Sporadic and hereditary amyotrophic lateral sclerosis (ALS)

Senda Ajroud-Driss*, Teepu Siddique

*Corresponding author for this work

Research output: Contribution to journalReview articlepeer-review

154 Scopus citations


Genetic discoveries in ALS have a significant impact on deciphering molecular mechanisms of motor neuron degeneration. The identification of SOD1 as the first genetic cause of ALS led to the engineering of the SOD1 mouse, the backbone of ALS research, and set the stage for future genetic breakthroughs. In addition, careful analysis of ALS pathology added valuable pieces to the ALS puzzle. From this joint effort, major pathogenic pathways emerged. Whereas the study of TDP43, FUS and C9ORF72 pointed to the possible involvement of RNA biology in motor neuron survival, recent work on P62 and UBQLN2 refocused research on protein degradation pathways. Despite all these efforts, the etiology of most cases of sporadic ALS remains elusive. Newly acquired genomic tools now allow the identification of genetic and epigenetic factors that can either increase ALS risk or modulate disease phenotype. These developments will certainly allow for better disease modeling to identify novel therapeutic targets for ALS. This article is part of a Special Issue entitled: Neuromuscular Diseases: Pathology and Molecular Pathogenesis.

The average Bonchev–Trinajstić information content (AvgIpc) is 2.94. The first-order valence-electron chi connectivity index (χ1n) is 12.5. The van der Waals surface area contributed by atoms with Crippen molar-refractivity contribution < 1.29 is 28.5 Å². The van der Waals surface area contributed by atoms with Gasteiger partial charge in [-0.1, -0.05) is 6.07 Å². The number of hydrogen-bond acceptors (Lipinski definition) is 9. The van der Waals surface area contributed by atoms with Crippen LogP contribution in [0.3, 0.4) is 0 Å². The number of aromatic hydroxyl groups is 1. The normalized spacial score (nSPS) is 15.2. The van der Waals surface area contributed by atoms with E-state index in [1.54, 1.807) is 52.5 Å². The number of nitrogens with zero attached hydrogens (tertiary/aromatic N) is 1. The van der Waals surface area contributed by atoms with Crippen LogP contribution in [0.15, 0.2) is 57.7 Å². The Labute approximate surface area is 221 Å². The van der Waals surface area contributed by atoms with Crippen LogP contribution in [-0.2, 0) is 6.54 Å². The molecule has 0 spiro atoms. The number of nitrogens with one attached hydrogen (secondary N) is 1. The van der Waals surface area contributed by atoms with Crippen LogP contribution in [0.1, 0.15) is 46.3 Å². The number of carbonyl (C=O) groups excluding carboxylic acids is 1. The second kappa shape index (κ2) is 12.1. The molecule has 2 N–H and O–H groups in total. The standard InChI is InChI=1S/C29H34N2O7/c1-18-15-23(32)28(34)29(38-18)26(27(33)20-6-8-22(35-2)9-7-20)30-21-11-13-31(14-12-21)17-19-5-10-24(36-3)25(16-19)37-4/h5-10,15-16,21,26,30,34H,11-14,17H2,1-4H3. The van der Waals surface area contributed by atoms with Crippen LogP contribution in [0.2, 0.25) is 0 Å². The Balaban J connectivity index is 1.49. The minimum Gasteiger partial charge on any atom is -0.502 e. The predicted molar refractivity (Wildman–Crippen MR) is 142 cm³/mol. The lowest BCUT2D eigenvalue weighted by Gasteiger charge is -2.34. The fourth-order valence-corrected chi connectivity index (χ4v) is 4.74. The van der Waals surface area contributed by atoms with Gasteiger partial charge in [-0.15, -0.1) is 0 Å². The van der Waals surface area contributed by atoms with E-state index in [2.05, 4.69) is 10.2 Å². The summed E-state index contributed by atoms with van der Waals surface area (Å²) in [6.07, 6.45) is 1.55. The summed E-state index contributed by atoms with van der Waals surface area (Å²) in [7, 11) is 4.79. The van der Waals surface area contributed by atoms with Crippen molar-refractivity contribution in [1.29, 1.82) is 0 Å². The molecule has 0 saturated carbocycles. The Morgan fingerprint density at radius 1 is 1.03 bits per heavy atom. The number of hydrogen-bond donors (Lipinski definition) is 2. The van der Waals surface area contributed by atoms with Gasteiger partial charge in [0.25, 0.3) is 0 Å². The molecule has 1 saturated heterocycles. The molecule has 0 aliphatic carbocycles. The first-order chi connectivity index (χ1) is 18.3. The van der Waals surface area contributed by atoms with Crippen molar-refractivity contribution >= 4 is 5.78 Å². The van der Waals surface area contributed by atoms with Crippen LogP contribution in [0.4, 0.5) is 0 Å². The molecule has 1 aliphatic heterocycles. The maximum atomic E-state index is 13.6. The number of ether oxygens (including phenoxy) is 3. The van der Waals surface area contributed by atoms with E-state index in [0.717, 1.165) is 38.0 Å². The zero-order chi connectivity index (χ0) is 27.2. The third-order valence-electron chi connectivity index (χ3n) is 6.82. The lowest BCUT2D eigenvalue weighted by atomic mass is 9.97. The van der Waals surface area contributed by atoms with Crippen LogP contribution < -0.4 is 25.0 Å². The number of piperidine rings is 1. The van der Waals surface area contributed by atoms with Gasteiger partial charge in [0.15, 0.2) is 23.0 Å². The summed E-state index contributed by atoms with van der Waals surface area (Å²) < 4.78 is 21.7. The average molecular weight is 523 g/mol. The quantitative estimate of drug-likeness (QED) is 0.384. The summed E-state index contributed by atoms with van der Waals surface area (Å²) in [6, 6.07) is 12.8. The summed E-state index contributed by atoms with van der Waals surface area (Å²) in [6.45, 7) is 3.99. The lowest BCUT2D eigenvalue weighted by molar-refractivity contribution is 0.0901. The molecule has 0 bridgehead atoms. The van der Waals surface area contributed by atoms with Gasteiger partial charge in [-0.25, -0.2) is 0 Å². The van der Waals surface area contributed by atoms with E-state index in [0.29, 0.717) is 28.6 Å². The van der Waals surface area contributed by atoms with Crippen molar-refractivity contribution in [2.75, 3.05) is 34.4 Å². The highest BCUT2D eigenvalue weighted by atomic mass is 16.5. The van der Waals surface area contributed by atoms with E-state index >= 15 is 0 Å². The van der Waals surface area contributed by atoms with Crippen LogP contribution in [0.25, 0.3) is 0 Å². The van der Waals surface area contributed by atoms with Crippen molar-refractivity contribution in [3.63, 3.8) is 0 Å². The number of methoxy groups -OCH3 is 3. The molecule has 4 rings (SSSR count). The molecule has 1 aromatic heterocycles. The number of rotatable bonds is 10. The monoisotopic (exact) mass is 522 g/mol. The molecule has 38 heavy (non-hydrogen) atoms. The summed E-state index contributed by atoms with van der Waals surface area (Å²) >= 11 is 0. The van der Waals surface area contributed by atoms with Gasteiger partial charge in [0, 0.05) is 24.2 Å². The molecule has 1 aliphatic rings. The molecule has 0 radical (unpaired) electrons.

Original languageEnglish (US)
Pages (from-to)679-684
Number of pages6
JournalBiochimica et Biophysica Acta - Molecular Basis of Disease
Issue number4
StatePublished - Apr 1 2015


  • Familial ALS
  • Paradigm shift
  • Pathogenesis
  • Sporadic ALS

ASJC Scopus subject areas

  • Molecular Medicine
  • Molecular Biology


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